March 23, 2019 | General
By Dr. Karen Shaw Becker
Article courtesy of http://healthypets.mercola.com
Not long ago, a team of university researchers published a study in the Journal of Animal Science revealing how different types of diets affect the gut bacteria (microbiome) of dogs.
According to the researchers, the objective of the 28-day study was to determine fecal microbiota and metabolite concentrations in eight adult dogs fed four different diets that included 2 lightly cooked diets, a raw diet and an extruded diet.
Not surprisingly, the study results showed there are indeed differences in gut bacteria depending on what diet dogs are fed, but beyond that, nothing unexpected or out of the ordinary was revealed. Interestingly, the researchers made a point to state that all the dogs “remained healthy throughout the study.”
This struck me as odd, since this was a relatively short 28-day study, and in addition, all four diets have been available on the market for years. If these foods, fed to millions of dogs every day, were making them sick, I’m sure they would’ve been recalled long ago.
One of the study co-authors, Kelly Swanson, Ph.D., a professor of animal and nutritional sciences at the University of Illinois, told PetfoodIndustry.com the food dogs eat has a significant effect on the types of microorganisms found in their digestive tracts.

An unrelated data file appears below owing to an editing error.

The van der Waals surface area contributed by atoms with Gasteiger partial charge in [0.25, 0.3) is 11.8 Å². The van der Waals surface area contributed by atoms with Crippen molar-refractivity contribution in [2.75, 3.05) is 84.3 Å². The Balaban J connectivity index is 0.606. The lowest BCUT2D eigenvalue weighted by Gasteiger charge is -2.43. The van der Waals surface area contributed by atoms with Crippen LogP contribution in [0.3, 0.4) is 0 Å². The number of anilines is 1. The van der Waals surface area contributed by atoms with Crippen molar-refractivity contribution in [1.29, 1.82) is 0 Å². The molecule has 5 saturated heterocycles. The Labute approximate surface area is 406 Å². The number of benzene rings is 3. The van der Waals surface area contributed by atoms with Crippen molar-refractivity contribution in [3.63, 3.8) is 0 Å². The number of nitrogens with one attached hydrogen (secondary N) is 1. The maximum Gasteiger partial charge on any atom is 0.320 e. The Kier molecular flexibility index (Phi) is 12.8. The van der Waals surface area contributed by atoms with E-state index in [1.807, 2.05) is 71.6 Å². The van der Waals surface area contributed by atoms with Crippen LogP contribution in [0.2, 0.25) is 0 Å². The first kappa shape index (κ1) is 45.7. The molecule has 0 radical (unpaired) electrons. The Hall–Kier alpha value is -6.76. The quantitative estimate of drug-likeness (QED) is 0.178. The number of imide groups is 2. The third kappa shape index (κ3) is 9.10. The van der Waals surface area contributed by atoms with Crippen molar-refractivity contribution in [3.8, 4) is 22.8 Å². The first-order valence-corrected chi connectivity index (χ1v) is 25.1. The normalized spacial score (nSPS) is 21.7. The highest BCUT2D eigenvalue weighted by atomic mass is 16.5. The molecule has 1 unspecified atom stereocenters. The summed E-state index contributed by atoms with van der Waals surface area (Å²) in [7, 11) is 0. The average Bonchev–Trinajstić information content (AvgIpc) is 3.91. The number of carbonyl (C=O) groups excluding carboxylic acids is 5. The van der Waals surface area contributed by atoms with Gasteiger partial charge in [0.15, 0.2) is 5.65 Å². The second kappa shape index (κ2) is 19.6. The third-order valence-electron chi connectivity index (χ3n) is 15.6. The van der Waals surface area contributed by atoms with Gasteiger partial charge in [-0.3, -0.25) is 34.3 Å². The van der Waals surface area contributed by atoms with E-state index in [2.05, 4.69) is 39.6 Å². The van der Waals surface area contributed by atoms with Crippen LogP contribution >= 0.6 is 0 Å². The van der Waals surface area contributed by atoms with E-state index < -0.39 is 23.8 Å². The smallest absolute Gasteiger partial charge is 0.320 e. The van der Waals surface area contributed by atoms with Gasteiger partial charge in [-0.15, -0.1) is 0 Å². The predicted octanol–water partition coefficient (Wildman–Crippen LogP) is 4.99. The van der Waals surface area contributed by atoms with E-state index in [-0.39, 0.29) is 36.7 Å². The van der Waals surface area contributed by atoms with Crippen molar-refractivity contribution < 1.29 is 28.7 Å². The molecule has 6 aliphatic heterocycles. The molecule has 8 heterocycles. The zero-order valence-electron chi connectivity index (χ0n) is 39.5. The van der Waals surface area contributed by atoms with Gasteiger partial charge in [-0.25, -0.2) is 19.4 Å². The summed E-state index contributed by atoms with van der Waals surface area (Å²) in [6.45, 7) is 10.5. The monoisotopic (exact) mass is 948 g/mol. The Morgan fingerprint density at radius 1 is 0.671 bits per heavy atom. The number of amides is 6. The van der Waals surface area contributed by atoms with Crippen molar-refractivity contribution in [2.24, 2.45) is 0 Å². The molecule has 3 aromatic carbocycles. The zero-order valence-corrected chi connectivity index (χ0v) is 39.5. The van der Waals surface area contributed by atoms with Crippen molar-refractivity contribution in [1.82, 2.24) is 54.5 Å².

“The quality and chemical composition of the ingredients and nutrient digestibility are key factors,” says Kelly. “That is an important factor in our study because the ingredient list, chemical composition (nutrient profile), and nutrient digestibility was quite different among diets. The mildly cooked and raw diets were generally higher in protein and/or fat and were more digestible than the extruded diet.”
Based on Swanson’s statement, it seems the lightly cooked and raw diets performed as I would expect them to, in that they were easier for the dogs to digest than the highly processed extruded diet. If this was a surprise to the researchers, it really shouldn’t have been. And PetfoodIndustry.com made this observation:
“ … [D]espite having a higher fat content than extruded dog food, both lightly cooked and raw diets seemed to reduce blood triglyceride concentration, which would be considered beneficial long term. The biological reason for this is unknown.”
My guess is the lightly cooked and raw diets are simply more biologically appropriate (and therefore less metabolically stressful) than the extruded kibble, thus the decrease in the dogs’ blood triglyceride values.
After reading the study and the related PetfoodIndustry.com article, I was left wondering what the purpose of the research actually was. However, one of the final paragraphs of the PetfoodIndustry.com article may offer a hint:
“Since all three types of dog food didn’t seem to result in health problems, one takeaway from this research may be that extruded, lightly cooked and raw dog foods can all meet dogs’ nutritional needs if made using evidence-based guidelines and safety protocols.”
There it is again, that strange reference to no health problems in the dogs who ate the four pet foods for 28 days. Perhaps the hoped-for outcome was that the dogs wouldn’t do as well on the fresh or raw diets. Or perhaps it was an attempt to establish that fresh and processed dog foods are the same.
Whatever the intent of the research, I’m happy these types of studies are beginning to take place here in the U.S. I feel the pet food industry has no choice but to begin evaluating the health benefits of fresh (raw and gently cooked) pet foods because of their popularity.